Darn near every day I come across a situation where an insurance claim is denied by the insurance company in error. Now a lot of hospitals just toss their hands in the air and go “Oh well, bill ’em.” but at my office they have me to follow up.
Why is this important? I also run across people whom we bill to get their attention who then either pay their bill or ignore it until we can no longer collect from their insurance company and they go to collections. My mom and dad did that with many of their medical bills, not realizing they were screwing themselves out of money. So here it is, the need to knows of your insurance and medical bills.
1) Don’t expect your doctor’s office or hospital to know if they are in your network. Every insurance company has many different plans. Employers are able to pick and choose what is included in a plan, to a point. Just because your buddy has United Health Care and sees Dr. Jones doesn’t mean your United Health Care covers the same doctor.
Doctors are also credentialed by where the services are covered. So if you see Dr. Smith at 1234 Main St. Way and it’s covered doesn’t mean you can see him at 4321 Second Blvd. Ave. He might not be credentialed there.
Most medical offices and hospitals do a verification of benefits but don’t count on them doing it or telling you if your out of network. You have the right to see an out of network doctor, paying the full fees of course. Call your insurance company before you make an appointment. Make sure they know which doctor you are seeing and where.
2) Know your benefits. This is sort of like number 1 there but know if your insurance covers an epidural or that leg brace. It may not.
3) Answer letters. A lot of insurance companies mail letters to their members on a regular basis. Often times they are making sure you have no other insurance coverage or that you (or your child) is still in school if they are over the age of 18. Answer them. Call the customer service line and get a fax number then fax your response and keep that fax receipt showing it went though. Until you answer them the hospital and doctor’s office can and will bill you the full amount of their service. If you do not answer them in a timely manner they may deny the claim leaving you to foot the bill.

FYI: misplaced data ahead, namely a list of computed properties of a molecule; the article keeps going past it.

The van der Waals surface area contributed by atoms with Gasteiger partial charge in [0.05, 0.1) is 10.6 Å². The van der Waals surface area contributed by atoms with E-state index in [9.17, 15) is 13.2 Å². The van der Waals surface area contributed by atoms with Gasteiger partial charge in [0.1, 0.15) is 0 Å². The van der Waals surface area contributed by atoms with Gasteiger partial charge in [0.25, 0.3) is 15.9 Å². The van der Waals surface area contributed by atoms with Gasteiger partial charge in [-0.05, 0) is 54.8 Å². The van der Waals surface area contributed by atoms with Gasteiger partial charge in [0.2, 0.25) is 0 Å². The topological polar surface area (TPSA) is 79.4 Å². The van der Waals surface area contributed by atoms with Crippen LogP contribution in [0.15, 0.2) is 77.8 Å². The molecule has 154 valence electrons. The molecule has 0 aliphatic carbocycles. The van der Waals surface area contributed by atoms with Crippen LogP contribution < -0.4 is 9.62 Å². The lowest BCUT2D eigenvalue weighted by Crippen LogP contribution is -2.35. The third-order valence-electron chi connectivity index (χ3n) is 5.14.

4) Get names and reference numbers. If you have to call your insurance to follow up on a claim get the person’s name and a reference number for your call. If you need to follow up again you’ll have it. Also, call the billing department and give them that information as well.
5) Ask the right questions. Ask when a claim was billed, what the CPT code was (that’s the code telling the insurance what the doctor is charging for). Get the reasons for a denial. Was an authorization missed? Who was responsible to obtain that, you or the doctor’s office? What information exactly are they missing? Ask questions until you understand what they are telling you.
6) Don’t just take their word. The customer call center people are notorious for giving their members bad information like they don’t have a claim on file or that the doctor’s office or hospital messed up. Call the billing department and find out why they were told a claim was denied.